2) If all traffic gets routed in certain patterns, there may be malicious intent.

  9. Anonymous Coward
    Anonymous Coward

    Raises hand

    Oh, Oh, I know, we can use AI to solve this, or the cloud, *eyes glaze over and drool begins to form* Or better yet, AI in the cloud. Paradigm shift for the win. Bingo.

    But seriously FFS, I don't see why anyone would accept BGP updates from an untrusted source. And where was the networking staff that failed to audit this. 2.5 years? Really?

    1. Tigra 07 Silver badge
      Trollface

      Re: Raises hand

      Or blockchain!

      1. Michael Wojcik Silver badge

        Re: Raises hand

        Or blockchain!

        Tigra 07 uses Trollface! Trollface fails!

        Come on - you had to know someone had already proposed this. Indeed, lots of people have. This is one of those use cases where it might even make some sense - except, of course, blockchain settlement networks are routinely attacked using BGP partitioning hijacking.

        Chicken, meet egg.

  10. Nate Amsden Silver badge

    low priority traffic?

    Routing something that far away will of course kill latency and perhaps short of something like residential broadband or mobile connections would result in the customers seeing that drop in performance/throughput and reporting it.

    I was involved with one such incident that I kept the traceroute for in 2004, the story I was told was there was a fiber cut in the midwest of the U.S. that caused some previously unused BGP broadcasts to route traffic for the company I was with(AT&T customer at an AT&T facility near Seattle) to go through Russia. Packet loss got as high as 98%, and being we were an online application had to take our site down since it was wrecking havoc with transactions. Took AT&T and friends 6-7 hours to put the filters in place etc to resolve the issue.

    Traceroute from the time (source and destination addresses both in Seattle area)

    http://elreg.nateamsden.com/funkyroute.txt

    32 hops, 98% packet loss and 280ms later arriving at the destination.

    1. Down not across Silver badge

      Re: low priority traffic?

      http://elreg.nateamsden.com/funkyroute.txt

      32 hops, 98% packet loss and 280ms later arriving at the destination.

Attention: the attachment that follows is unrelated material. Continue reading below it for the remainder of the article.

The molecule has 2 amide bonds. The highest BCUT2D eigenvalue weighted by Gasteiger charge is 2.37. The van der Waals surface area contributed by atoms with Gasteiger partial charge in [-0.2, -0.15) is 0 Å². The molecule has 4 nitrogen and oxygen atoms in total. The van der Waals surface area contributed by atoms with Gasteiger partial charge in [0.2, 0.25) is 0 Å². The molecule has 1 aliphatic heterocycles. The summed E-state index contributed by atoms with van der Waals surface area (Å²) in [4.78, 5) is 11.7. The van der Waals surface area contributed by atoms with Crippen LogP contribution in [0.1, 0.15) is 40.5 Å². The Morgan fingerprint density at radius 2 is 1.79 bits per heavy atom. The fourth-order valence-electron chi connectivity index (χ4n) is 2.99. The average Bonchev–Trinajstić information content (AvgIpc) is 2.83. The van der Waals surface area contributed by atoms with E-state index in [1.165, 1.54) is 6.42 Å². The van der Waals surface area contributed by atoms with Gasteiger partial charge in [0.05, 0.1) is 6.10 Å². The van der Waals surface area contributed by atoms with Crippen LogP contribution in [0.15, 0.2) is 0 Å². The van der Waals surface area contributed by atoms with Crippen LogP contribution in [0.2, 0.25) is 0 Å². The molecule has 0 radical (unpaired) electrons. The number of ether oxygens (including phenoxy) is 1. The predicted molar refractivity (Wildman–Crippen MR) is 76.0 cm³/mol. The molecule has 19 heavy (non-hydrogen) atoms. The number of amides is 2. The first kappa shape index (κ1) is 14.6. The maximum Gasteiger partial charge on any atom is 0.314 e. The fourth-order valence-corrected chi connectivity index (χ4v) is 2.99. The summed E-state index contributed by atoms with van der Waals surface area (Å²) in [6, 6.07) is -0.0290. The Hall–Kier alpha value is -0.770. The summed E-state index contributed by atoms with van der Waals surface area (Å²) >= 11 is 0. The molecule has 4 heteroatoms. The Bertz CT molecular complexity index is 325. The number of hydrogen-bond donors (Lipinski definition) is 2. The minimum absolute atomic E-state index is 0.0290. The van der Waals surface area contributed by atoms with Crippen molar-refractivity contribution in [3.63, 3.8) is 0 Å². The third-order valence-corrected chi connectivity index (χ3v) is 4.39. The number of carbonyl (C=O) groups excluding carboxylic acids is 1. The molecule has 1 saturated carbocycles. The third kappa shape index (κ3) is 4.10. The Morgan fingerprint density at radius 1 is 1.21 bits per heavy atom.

Ok, that is a pretty funky route. Talk about taking the long way around.

  11. DougS Silver badge

    Some good samaritan should fix this

    It should be doable for someone with a BGP connected router to write a script that checks worldwide route advertisements and compares them to the destinations, and "fixes" routes that have been hijacked. Or at least publishes the information when it happens so things don't go 2 1/2 years without correction.

    1. Pascal Monett Silver badge

      Don't worry, we're talking about humans. There is zero chance that we can put in place a procedure without at least one fucking idiot not respecting it.

    2. Michael Wojcik Silver badge

      Re: Some good samaritan should fix this

      If only the hundreds of people who work with and research Internet routing issues had thought of this!

      Or, perhaps, they have, and it is not in fact "doable".

      As it happens, there are quite a few people (and systems) who watch BGP announcements and sound the alarm about suspicious ones. There are Twitter posts when a suspicious announcement is made - see Madory's blog post, linked to in TFA. There's a whole complex theory about what makes a "good" route (starting with the "valley-free property", originally defined by Gao in 2000, and about which a great deal has subsequently been written).

      Complex problems rarely have simple solutions. Complex problems being examined by a lot of smart people, with significant benefits attached to solving those problems, almost never have simple solutions - if they did, they'd already be solved.